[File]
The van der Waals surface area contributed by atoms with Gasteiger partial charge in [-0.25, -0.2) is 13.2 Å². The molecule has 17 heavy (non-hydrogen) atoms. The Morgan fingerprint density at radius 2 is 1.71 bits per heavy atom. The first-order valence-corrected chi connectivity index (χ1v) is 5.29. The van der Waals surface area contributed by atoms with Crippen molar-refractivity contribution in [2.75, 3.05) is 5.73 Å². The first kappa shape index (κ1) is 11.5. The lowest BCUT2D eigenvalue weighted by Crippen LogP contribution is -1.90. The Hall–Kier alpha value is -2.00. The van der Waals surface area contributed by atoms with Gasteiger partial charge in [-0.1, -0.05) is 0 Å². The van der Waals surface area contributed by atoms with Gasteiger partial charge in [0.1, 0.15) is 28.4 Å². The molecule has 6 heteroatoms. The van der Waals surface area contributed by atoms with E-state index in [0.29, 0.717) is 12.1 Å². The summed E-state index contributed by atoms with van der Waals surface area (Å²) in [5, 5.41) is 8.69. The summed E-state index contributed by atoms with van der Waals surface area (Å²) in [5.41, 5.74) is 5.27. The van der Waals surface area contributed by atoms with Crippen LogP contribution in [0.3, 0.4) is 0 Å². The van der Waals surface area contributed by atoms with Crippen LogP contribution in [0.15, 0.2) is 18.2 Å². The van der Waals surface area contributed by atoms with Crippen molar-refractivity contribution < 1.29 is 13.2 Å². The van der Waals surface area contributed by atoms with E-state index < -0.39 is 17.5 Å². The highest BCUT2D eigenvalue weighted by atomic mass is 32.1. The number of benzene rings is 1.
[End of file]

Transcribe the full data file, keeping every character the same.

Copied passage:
The van der Waals surface area contributed by atoms with Gasteiger partial charge in [-0.25, -0.2) is 13.2 Å². The molecule has 17 heavy (non-hydrogen) atoms. The Morgan fingerprint density at radius 2 is 1.71 bits per heavy atom. The first-order valence-corrected chi connectivity index (χ1v) is 5.29. The van der Waals surface area contributed by atoms with Crippen molar-refractivity contribution in [2.75, 3.05) is 5.73 Å². The first kappa shape index (κ1) is 11.5. The lowest BCUT2D eigenvalue weighted by Crippen LogP contribution is -1.90. The Hall–Kier alpha value is -2.00. The van der Waals surface area contributed by atoms with Gasteiger partial charge in [-0.1, -0.05) is 0 Å². The van der Waals surface area contributed by atoms with Gasteiger partial charge in [0.1, 0.15) is 28.4 Å². The molecule has 6 heteroatoms. The van der Waals surface area contributed by atoms with E-state index in [0.29, 0.717) is 12.1 Å². The summed E-state index contributed by atoms with van der Waals surface area (Å²) in [5, 5.41) is 8.69. The summed E-state index contributed by atoms with van der Waals surface area (Å²) in [5.41, 5.74) is 5.27. The van der Waals surface area contributed by atoms with Crippen LogP contribution in [0.3, 0.4) is 0 Å². The van der Waals surface area contributed by atoms with Crippen LogP contribution in [0.15, 0.2) is 18.2 Å². The van der Waals surface area contributed by atoms with Crippen molar-refractivity contribution < 1.29 is 13.2 Å². The van der Waals surface area contributed by atoms with E-state index < -0.39 is 17.5 Å². The highest BCUT2D eigenvalue weighted by atomic mass is 32.1. The number of benzene rings is 1.